Home / Opinion / ACA changes threaten special-needs children

ACA changes threaten special-needs children

As Washington’s new leaders begin their first days in office, they do so with promises of big, quick changes to the health care system.

Congress has begun developing its fiscal 2018 budget, intent on reversing several Affordable Care Act provisions. Elected officials are also considering changing Medicaid, including how it is funded, how it pays for services and the role enrollees play in their care.

Medicaid, however, is a more complex program than most understand. Wholesale changes to funding mechanisms may have adverse consequences for many who rely on it.

One such group is children with special health care needs, which includes over 1 in 7 children in the United States. For instance, “Care at Home” waivers allow children with long-term disabilities or complex medical needs to qualify for Medicaid regardless of family income.

Due to medical advances, many of the 11 million U.S. children with special health needs now lead long, full lives—a number expected to double over the next decade. They have, or are at risk for, chronic conditions, which often require a spectrum of health care services. They benefit greatly from highly coordinated care, and safety net plans like YourCare Health Plan are experts in that coordination.

Lack of coordination leads to fragmented care, e.g., repeated tests, postponed visits, missing health records or lost referrals. For families with special needs children, this can be frustrating. A new report from the Association for Community Affiliated Plans highlights the efforts safety net plans take to coordinate care and relieve these frustrations. The report is available at www.communityplans.net/research/specialneedscarereport.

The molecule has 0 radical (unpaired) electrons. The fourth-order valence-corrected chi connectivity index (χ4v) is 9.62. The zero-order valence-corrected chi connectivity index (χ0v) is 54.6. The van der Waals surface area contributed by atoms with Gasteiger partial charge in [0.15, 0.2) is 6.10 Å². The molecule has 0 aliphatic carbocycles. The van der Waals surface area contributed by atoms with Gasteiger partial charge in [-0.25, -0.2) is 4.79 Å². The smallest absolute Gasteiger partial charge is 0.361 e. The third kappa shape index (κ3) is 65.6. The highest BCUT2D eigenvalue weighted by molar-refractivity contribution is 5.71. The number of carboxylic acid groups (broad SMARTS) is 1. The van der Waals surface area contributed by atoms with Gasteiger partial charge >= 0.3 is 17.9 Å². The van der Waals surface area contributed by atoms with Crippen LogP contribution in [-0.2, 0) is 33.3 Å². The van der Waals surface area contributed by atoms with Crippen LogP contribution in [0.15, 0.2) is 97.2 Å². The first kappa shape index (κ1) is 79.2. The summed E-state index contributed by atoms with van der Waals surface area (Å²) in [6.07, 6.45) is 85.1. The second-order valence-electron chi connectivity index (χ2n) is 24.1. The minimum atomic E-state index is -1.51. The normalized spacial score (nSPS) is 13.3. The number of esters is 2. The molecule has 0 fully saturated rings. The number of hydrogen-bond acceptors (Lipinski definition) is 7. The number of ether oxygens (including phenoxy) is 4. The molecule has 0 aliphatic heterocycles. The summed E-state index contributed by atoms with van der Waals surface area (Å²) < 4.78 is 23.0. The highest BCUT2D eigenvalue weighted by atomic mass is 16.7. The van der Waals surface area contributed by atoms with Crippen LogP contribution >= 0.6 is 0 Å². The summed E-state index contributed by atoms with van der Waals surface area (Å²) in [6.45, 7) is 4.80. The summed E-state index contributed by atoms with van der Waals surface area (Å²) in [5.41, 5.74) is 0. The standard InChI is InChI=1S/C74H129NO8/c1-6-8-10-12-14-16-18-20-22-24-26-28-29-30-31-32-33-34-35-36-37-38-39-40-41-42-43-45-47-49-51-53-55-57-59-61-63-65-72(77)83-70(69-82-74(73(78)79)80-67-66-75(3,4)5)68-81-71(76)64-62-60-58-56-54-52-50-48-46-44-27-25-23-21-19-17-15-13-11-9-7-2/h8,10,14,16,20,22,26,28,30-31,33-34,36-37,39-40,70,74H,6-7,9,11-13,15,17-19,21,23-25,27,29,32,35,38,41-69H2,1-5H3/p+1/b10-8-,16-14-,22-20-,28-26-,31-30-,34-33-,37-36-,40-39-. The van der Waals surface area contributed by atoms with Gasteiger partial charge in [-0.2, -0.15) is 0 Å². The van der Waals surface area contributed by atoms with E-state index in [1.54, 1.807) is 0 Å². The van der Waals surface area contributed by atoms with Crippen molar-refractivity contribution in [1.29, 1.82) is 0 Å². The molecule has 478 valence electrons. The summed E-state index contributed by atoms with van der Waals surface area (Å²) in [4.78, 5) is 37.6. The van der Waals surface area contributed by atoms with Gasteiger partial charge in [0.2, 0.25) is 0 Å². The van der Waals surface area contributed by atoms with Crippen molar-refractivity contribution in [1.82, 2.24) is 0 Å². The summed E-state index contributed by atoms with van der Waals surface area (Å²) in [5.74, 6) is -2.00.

YourCare advocates for these children. It’s not enough to just offer coverage. To make a difference in their lives, we assist their families with life’s essentials: food, clothing, shelter, education and transportation. We believe it’s our responsibility to do this.

Our specialists assist families in understanding the complicated world of health care, which, as we saw last week, even our new president has now recognized, as he made headlines by saying, “Nobody knew health care could be so complicated.”

Indeed, many of us did.

Medicaid has evolved substantially since its founding in 1965. There are solutions that could improve it; indeed, we work to find them every day. But we also know that, like all who rely on the health care system, children with special health needs require consistency, quality and—above all—coverage. Quick, dramatic changes may substantially disrupt that coverage for millions—and destabilize the business environment for safety net health plans in the process.

Dennis Graziano is president and CEO of YourCare Health Plan Inc.

3/10/2017 (c) 2017 Rochester Business Journal. To obtain permission to reprint this article, call 585-546-8303 or email service@rbj.net.
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